The Quilietti Family

The story of a Scots Italian family


The Question we have all asked ourselves is why.   Why did the family leave such a beautiful place, and beautiful it is indeed.  The answer lies in THE UNIFICATION OF ITALY and its consequences, and that  is the reason the Italian families have spread throughout the world.

Italy’s regions were very different in 1858
The Church of St. Nicoli, Castelvecchio Pascoli

Becauses of the many changes brought about and the landowners’ radical changes towards their workers, many of the peasants ended up starving.  In the decades that follow 1861 nothing changes for the peasants, except that their taxes go higher and, at a certain level, they have new masters.  A political revolution has united most of the Italian peninsula, but no social revolution has freed the peasants from the tyranny of landlords and the corruption of municipal administrators.

Emigration caused by the Unification
Three founding fathers
Brief story of Garibaldi
Brief outline of the story

Although not a fiery or charismatic revolutionary leader, he was a cool and clear-headed diplomat and brilliant organizer, one of those realistic politicians who emerged from the failed revolutions of 1848.  Cavour skillfully gathered popular support throughout the peninsula by exploiting Sardinia’s position as one of the few native ruled states in Italy.

Goethe famously wrote that “without seeing Sicily it is impossible to understand Italy – Sicily is the key to everything.” It is likely that Garibaldi thought along similar lines when he chose to begin his unification of Italy from Sicily.

The so-called “hero of two worlds” disembarked in Marsala on 11th May 1860 with just 1,000 men in tow (hence the expression Grazie Mille). Not a shot was fired, for Garibaldi had been extremely cunning. Arriving in Sicilian waters, Garibaldi moored his two ships off the island of Favignana and waited. When the two French frigates stationed in the port at Marsala went out on reconnaissance, Garibaldi slipped in behind them and docked next to two British Navy ships and a British wine merchant’s cutter.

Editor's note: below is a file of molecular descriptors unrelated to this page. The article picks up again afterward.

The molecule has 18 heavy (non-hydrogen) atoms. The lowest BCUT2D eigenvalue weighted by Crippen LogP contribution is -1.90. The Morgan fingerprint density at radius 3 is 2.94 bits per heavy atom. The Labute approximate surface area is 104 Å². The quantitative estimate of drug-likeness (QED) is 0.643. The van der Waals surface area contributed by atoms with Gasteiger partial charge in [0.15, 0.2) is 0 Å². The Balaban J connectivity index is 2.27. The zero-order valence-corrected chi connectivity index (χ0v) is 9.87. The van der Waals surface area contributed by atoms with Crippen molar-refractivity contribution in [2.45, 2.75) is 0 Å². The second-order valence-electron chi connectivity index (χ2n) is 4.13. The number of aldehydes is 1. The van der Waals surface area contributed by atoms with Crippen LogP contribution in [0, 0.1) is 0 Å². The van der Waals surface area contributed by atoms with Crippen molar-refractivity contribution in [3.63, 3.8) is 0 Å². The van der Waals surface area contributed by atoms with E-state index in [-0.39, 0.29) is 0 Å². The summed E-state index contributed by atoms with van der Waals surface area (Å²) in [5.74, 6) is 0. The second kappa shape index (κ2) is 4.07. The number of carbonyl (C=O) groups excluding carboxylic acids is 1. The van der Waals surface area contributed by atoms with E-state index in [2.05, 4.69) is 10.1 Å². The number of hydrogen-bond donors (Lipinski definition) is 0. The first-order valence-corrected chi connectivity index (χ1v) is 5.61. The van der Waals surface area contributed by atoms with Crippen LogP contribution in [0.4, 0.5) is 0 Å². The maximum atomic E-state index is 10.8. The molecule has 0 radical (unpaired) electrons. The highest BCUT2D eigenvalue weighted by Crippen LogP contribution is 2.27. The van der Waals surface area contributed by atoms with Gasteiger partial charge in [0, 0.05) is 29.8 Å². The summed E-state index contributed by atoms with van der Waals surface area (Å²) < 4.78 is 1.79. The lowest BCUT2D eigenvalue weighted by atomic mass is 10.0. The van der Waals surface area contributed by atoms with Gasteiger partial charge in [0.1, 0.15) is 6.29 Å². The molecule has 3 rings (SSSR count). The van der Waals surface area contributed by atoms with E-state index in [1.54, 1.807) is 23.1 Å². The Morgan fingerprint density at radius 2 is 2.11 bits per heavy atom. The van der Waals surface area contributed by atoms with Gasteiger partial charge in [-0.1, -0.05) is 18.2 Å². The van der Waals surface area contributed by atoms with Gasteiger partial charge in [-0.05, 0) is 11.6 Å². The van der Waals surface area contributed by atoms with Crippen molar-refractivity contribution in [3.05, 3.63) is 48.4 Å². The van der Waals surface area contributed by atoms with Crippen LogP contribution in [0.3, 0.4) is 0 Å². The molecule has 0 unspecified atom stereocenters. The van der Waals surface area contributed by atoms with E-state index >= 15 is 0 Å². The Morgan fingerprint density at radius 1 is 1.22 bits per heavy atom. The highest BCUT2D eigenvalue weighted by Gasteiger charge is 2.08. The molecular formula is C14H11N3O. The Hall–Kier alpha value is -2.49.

On re-entry to the port, the French were unable to fire upon Garibaldi for fear of hitting the British ships and causing a serious diplomatic incident. In the meantime, Garibaldi and the “red-shirts”, as his men were known, stocked up on the town’s golden nectar before continuing their rapid march across Sicily.


He also saw that Sardinia must be developed internally before it could make any moves against the Austrians, who controlled most of northern Italy, and the Bourbons, who ruled the Kingdom of the Two Sicilies in the south.  To that end he reorganized Sardinia’s treasury, tax system, and bank system, and then got foreign loans, especially from Britain, in order to build railroads and industries.  Careful management of these loans allowed him to turn a profit and pay off the loans, thus expanding Sardinia’s credit for larger loans to further develop the economy and so on.  By the mid 1850’s Sardinia was the most highly developed state in Italy.

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Cavour was now ready for the diplomatic offensive to unify Italy.  His main opponent was Hapsburg Austria, against whom he realized he needed outside help.  Oddly enough, in order to get this, he attacked Russia. This was during the Crimean War (1854-56), one of the more senseless and futile conflicts in history. It mainly involved French and British efforts to stop Russian aggression to the south against the Ottoman Turks.  The fighting centered in the Crimean peninsula on the Black Sea where the British and French fleets could supply armies by sea better than Russia could supply its troops by land.  It was a bloody and diseased affair, but it played into Cavour’s hands, because Austria had angered France and Britain by refusing to help them against Russia.  By sending Sardinian troops to help the French and British, Cavour won Napoleon III’s friendship and the promise of French aid if he could make Austria appear the aggressor in a war. Cavour had no trouble in stirring up rebellions against Austria and drawing it into attacking Sardinia.  In the resulting War of 1859, Napoleon III sent 120,000 French troops to Italy by railroad, the first mass movement of soldiers by rail in history.  The French won two battles, but suffered such heavy casualties that Napoleon III quickly pulled out, leaving Sardinia in the lurch. Despite this betrayal, the north and central Italian states of Tuscany, Parma, Modena, and Romagna rebelled against their rulers and unified with Sardinia, giving it about half of Italy’s population. Events now moved quickly toward unifying the rest of Italy.